Donate Menu

Jack's Journey

Jack grew up in the foster care system. When he was a baby, his mother gave him up for adoption because his parents weren’t able to care for him. Fortunately, he was taken in by a lovely family and he lived with them until he was 14. Jack felt that as his foster mom was getting older, and struggling with medical issues and dealing with other family problems, that he did not want to be a burden to her and asked to be moved to another foster home.

From this point, Jack went on a downhill slide and bounced from home to home, and school to school.  When Jack turned 19, he was no longer in the care of the government and became homeless. Jack was able to live with a family friend for about 6 months before coming to Rights of Passage (ROP). 

Jack said that he was lucky to find a place like ROP to live, that he didn’t know where he was going to live (the family friend gave him a notice that he needed to move out). Jack said he realized that he needed structure, life skills and good routines and someone to keep him focused on his goals and to hold him accountable. 

Jack has always been appreciative and thankful for the opportunity to be in the ROP program.  He is now looking into a career as a Police Officer and is currently taking his security guard training, and is looking into the Criminology Program at a local college.

We wish Jack all the best as he continues his journey!
image of young man

"Thank you so much" email sent from youth

I just wanted to share with you an email we recently received from a youth who was with us last year:

"I used to stay at the Covenant House on Pender St and then later had meals at the location on Drake St. I’d just like to say thanks so much for everything that the organization and the staff have done for me. You gave me a safe place to stay and gave me some direction and hope. I really felt like I’d better email or something, because I’m doing well. I’m back on my feet again, I have a job and a place to stay in Nova Scotia now. I hope that this message will reach the staff that knew me. Hope everything is going well over there, I just can’t thank you enough; I very much wish that I was in a position to make a donation but that’ll have to come at another time."

thank you image

Our Thank-a-Thon program is starting up again for October and we need your help!

Thank-a-Thon's are fun-filled evenings where volunteers get together and call our donors just to say “thank-you”. Because we are primarily privately funded, it is important for us to be able to reach our donors and thank them personally for the difference they make in our young peoples’ lives.

Starting October 21, volunteers will meet at Covenant House every Monday and Tuesday from 5:30pm-7:30pm. You can sign up to volunteer for one Thank-a-Thon or as many as you like!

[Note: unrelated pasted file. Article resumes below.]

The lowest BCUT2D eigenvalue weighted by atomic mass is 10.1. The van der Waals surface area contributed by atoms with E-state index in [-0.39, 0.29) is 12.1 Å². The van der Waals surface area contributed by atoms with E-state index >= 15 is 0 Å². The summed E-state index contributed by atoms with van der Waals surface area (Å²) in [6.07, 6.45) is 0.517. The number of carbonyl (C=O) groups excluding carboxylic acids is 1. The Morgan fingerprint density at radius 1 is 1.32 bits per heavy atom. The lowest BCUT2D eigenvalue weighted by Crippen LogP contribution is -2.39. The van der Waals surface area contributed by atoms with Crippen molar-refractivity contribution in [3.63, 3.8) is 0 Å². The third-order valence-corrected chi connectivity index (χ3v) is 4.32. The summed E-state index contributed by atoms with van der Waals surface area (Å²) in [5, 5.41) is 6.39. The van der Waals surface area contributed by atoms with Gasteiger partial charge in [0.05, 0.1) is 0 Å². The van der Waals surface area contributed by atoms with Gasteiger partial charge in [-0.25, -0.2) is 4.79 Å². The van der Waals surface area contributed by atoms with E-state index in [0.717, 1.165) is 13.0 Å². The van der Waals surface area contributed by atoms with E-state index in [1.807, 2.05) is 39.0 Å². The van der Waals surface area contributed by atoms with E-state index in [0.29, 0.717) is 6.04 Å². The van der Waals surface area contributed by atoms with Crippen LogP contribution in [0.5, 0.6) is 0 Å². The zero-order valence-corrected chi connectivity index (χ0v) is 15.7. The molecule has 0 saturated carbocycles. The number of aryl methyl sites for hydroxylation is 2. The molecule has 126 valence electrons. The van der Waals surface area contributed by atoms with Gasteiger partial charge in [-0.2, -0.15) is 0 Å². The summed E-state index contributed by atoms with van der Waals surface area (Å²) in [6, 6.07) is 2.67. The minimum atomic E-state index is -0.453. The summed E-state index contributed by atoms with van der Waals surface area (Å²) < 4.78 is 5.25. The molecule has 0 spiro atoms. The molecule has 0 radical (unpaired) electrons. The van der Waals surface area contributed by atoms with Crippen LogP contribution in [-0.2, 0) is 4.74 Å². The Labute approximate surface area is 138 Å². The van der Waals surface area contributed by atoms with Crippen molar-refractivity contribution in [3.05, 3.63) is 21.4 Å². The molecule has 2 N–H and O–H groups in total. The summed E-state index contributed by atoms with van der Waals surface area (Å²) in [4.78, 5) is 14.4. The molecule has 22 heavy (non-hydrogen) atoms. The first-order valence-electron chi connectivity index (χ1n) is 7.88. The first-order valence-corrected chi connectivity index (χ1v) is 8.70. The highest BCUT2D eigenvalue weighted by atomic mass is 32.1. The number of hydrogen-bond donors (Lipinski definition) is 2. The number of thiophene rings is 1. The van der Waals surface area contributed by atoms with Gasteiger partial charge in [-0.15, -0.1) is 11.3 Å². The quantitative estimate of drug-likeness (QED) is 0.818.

If you would like to volunteer for our Thank-a-Thon program please call Amanda at 604-639-8920 or email aemes@covenanthousebc.org. Thank-a-Thons are also ideal for families and school, church and corporate group who would like to volunteer together.

If you can give us a couple hours of your time, we can guarantee you a positive, uplifting experience!

thank you image

"I felt very privileged to have this conversation with Amber."

I have been working with a young woman named Amber who disclosed to me that someone in her family had been in a very serious car accident, and that it was triggering her to want to drink alcohol, which was a way she coped with stress in the past. 

Amber and I sat in a private space and explored the different feelings she was experiencing in regards to the accident.  I listened carefully and acknowledged her feelings, making sure Amber knew it was natural to have these feelings and thoughts. Amber spoke about part of her wanting to go have some drinks. At times we sat in silence together, as Amber appeared to be processing a great deal.

Focusing on her strengths, I spoke with Amber about all the fantastic qualities that she has that would help her choose how to react to the incident in a way that promotes her well-being.

Amber used her problem solving skills to identify that drinking alcohol was a quick fix that would feel good for a while, but that it would not change what happened, and that drinking would probably make her feel worse later. Instead, Amber decided that she would spend some time alone acknowledging her feelings towards the incident in her room, and then later go catch up with a good friend. Amber identified that leaning on her support network was a great way to cope with a very difficult time.

I praised Amber for taking control of her reactions and behaviours. I kept an eye on her for the rest of the night in order to provide support if needed. I also notified the team leader, so that all staff would be able to support Amber emotionally over the coming days.

I felt very privileged to be able to have this conversation with Amber. My main role was to support her to use her problem solving skills, and support her to feel more empowered in her ability to choose how to react. Given the severity of the situation and her drinking history, Amber did an amazing job!

youth speaking with youth worker picture